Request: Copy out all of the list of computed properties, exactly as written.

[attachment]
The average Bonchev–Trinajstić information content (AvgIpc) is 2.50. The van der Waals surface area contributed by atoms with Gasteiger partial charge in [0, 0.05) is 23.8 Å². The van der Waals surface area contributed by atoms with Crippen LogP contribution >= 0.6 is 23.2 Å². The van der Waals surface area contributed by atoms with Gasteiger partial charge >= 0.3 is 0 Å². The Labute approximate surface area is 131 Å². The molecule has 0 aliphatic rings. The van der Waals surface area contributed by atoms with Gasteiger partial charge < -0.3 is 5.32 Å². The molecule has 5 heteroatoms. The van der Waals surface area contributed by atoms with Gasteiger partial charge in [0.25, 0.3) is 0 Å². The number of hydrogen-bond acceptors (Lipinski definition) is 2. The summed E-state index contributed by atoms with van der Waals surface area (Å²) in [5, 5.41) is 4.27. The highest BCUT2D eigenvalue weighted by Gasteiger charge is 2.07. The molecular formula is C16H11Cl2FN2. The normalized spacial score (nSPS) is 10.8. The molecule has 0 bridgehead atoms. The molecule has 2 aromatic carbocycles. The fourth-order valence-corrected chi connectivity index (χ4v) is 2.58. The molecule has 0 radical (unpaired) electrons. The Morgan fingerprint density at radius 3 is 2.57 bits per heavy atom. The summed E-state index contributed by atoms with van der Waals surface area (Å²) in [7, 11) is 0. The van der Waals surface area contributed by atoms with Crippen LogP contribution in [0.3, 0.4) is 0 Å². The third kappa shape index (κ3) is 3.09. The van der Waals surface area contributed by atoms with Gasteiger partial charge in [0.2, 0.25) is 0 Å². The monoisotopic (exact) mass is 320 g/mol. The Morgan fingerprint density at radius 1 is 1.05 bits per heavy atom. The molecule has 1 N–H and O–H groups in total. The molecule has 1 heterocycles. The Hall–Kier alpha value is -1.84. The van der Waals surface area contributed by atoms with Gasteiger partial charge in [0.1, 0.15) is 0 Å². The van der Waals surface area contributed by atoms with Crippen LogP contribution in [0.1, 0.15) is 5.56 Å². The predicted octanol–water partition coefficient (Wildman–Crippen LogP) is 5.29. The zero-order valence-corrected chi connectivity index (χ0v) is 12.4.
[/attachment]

The average Bonchev–Trinajstić information content (AvgIpc) is 2.50. The van der Waals surface area contributed by atoms with Gasteiger partial charge in [0, 0.05) is 23.8 Å². The van der Waals surface area contributed by atoms with Crippen LogP contribution >= 0.6 is 23.2 Å². The van der Waals surface area contributed by atoms with Gasteiger partial charge >= 0.3 is 0 Å². The Labute approximate surface area is 131 Å². The molecule has 0 aliphatic rings. The van der Waals surface area contributed by atoms with Gasteiger partial charge < -0.3 is 5.32 Å². The molecule has 5 heteroatoms. The van der Waals surface area contributed by atoms with Gasteiger partial charge in [0.25, 0.3) is 0 Å². The number of hydrogen-bond acceptors (Lipinski definition) is 2. The summed E-state index contributed by atoms with van der Waals surface area (Å²) in [5, 5.41) is 4.27. The highest BCUT2D eigenvalue weighted by Gasteiger charge is 2.07. The molecular formula is C16H11Cl2FN2. The normalized spacial score (nSPS) is 10.8. The molecule has 0 bridgehead atoms. The molecule has 2 aromatic carbocycles. The fourth-order valence-corrected chi connectivity index (χ4v) is 2.58. The molecule has 0 radical (unpaired) electrons. The Morgan fingerprint density at radius 3 is 2.57 bits per heavy atom. The summed E-state index contributed by atoms with van der Waals surface area (Å²) in [7, 11) is 0. The van der Waals surface area contributed by atoms with Crippen LogP contribution in [0.3, 0.4) is 0 Å². The third kappa shape index (κ3) is 3.09. The van der Waals surface area contributed by atoms with Gasteiger partial charge in [0.2, 0.25) is 0 Å². The monoisotopic (exact) mass is 320 g/mol. The Morgan fingerprint density at radius 1 is 1.05 bits per heavy atom. The molecule has 1 N–H and O–H groups in total. The molecule has 1 heterocycles. The Hall–Kier alpha value is -1.84. The van der Waals surface area contributed by atoms with Gasteiger partial charge in [0.1, 0.15) is 0 Å². The van der Waals surface area contributed by atoms with Crippen LogP contribution in [0.1, 0.15) is 5.56 Å². The predicted octanol–water partition coefficient (Wildman–Crippen LogP) is 5.29. The zero-order valence-corrected chi connectivity index (χ0v) is 12.4.